Resilience is a big topic and we aren’t going to cover it all this year. However, there are general principles to keep in mind when trying to make yourself, your family, your company, or a system for which you are responsible more resilient when dealing with sudden changes. The characteristics of resilience take effort, thought, and introspection in order to implement, but the results are worth it. Resilience makes it more likely that a person or system will be able to recover after a crisis, and it also tends to shorten the length of a crisis while reducing the damage that it does.

Episode Breakdown

What resilience isn’t

Resilience is not simply toughness, although toughness can be a part of it. Simply being able to absorb damage does not make you resilient, as there comes a point where the damage overwhelms you. Toughness is part of robustness, however, which we will discuss shortly. Resilience is also not insurance. That is, having some backup plan that makes you whole after a disaster is helpful, but it does not reduce the damage done by a disaster.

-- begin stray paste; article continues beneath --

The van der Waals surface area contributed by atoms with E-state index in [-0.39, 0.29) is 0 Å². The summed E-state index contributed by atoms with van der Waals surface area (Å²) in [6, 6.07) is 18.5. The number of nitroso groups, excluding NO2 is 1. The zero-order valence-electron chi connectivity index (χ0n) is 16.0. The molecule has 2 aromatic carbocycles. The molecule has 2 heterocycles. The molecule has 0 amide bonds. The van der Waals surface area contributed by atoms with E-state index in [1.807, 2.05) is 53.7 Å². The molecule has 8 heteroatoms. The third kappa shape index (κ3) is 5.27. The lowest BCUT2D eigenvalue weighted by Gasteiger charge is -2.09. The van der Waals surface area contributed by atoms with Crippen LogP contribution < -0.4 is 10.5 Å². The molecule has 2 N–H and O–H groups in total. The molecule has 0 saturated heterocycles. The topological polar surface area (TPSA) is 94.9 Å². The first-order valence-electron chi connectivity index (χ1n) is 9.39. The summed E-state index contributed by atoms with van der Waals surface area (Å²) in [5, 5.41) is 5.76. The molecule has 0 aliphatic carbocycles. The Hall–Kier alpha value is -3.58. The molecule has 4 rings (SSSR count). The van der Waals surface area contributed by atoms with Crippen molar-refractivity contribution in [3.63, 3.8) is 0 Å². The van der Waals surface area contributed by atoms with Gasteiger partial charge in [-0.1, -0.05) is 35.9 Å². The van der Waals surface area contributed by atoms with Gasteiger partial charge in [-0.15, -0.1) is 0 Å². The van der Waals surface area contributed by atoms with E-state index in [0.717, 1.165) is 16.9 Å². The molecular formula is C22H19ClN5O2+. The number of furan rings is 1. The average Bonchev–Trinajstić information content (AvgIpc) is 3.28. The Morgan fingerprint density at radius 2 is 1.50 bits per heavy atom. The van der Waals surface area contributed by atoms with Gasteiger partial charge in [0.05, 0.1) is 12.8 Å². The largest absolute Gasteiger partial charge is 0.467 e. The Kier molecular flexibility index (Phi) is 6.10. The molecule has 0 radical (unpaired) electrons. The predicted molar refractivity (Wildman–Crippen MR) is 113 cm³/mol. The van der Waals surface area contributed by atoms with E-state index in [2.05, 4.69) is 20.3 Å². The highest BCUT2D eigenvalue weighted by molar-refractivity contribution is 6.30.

It is also not analysis paralysis. There is no point in building the “perfect” resilient system if you never launch it. There will always be some level of risk, but never doing anything is also an extremely risky position. “Passing the buck” is also not a resilient practice. Systems and people that outsource negative externalities to others are still at risk, because they eventually are recognized as a risk to those other people/systems. This means that they get cut off, making the next failure catastrophic.


Robustness is the ability to absorb and withstand shocks to a system. In other words, a system (or person) can be considered robust if a break in a dependency is absorbed rather than being pushed out into the rest of the system. This incorporates several attributes. The first is that the situation is actually monitored so that a crisis is noted when it occurs (so other portions of the system can respond). In personal terms, it means being honest with yourself about your own mental state.